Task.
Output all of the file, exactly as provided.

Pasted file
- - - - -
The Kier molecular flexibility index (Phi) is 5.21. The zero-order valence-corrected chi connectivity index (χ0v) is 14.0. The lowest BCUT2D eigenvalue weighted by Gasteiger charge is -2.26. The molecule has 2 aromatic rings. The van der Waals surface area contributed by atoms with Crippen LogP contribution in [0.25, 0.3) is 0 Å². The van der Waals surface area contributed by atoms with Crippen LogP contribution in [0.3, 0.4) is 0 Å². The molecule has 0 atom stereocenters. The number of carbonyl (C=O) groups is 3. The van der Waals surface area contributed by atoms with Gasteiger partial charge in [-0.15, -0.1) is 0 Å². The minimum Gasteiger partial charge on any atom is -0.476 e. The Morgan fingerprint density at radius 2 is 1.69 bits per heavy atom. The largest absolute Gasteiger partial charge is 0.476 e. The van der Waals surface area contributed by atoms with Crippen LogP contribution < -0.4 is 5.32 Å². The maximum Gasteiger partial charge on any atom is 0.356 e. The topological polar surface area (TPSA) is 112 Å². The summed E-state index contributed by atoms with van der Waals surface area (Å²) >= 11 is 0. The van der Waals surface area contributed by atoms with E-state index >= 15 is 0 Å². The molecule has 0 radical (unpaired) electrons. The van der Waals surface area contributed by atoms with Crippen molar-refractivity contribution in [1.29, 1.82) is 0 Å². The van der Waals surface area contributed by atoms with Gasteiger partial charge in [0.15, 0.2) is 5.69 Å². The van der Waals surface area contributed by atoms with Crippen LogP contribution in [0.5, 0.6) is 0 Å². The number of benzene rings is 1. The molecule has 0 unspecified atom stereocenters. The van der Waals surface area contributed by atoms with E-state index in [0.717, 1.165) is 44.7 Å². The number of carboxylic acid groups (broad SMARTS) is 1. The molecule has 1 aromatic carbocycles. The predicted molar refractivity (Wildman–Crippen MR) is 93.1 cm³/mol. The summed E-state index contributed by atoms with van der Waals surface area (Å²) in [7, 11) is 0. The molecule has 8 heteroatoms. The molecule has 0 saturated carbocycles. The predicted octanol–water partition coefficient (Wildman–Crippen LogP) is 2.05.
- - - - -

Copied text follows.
The Kier molecular flexibility index (Phi) is 5.21. The zero-order valence-corrected chi connectivity index (χ0v) is 14.0. The lowest BCUT2D eigenvalue weighted by Gasteiger charge is -2.26. The molecule has 2 aromatic rings. The van der Waals surface area contributed by atoms with Crippen LogP contribution in [0.25, 0.3) is 0 Å². The van der Waals surface area contributed by atoms with Crippen LogP contribution in [0.3, 0.4) is 0 Å². The molecule has 0 atom stereocenters. The number of carbonyl (C=O) groups is 3. The van der Waals surface area contributed by atoms with Gasteiger partial charge in [-0.15, -0.1) is 0 Å². The minimum Gasteiger partial charge on any atom is -0.476 e. The Morgan fingerprint density at radius 2 is 1.69 bits per heavy atom. The largest absolute Gasteiger partial charge is 0.476 e. The van der Waals surface area contributed by atoms with Crippen LogP contribution < -0.4 is 5.32 Å². The maximum Gasteiger partial charge on any atom is 0.356 e. The topological polar surface area (TPSA) is 112 Å². The summed E-state index contributed by atoms with van der Waals surface area (Å²) >= 11 is 0. The van der Waals surface area contributed by atoms with E-state index >= 15 is 0 Å². The molecule has 0 radical (unpaired) electrons. The van der Waals surface area contributed by atoms with Crippen molar-refractivity contribution in [1.29, 1.82) is 0 Å². The van der Waals surface area contributed by atoms with Gasteiger partial charge in [0.15, 0.2) is 5.69 Å². The van der Waals surface area contributed by atoms with Crippen LogP contribution in [0.5, 0.6) is 0 Å². The number of benzene rings is 1. The molecule has 0 unspecified atom stereocenters. The van der Waals surface area contributed by atoms with E-state index in [0.717, 1.165) is 44.7 Å². The number of carboxylic acid groups (broad SMARTS) is 1. The molecule has 1 aromatic carbocycles. The predicted molar refractivity (Wildman–Crippen MR) is 93.1 cm³/mol. The summed E-state index contributed by atoms with van der Waals surface area (Å²) in [7, 11) is 0. The molecule has 8 heteroatoms. The molecule has 0 saturated carbocycles. The predicted octanol–water partition coefficient (Wildman–Crippen LogP) is 2.05.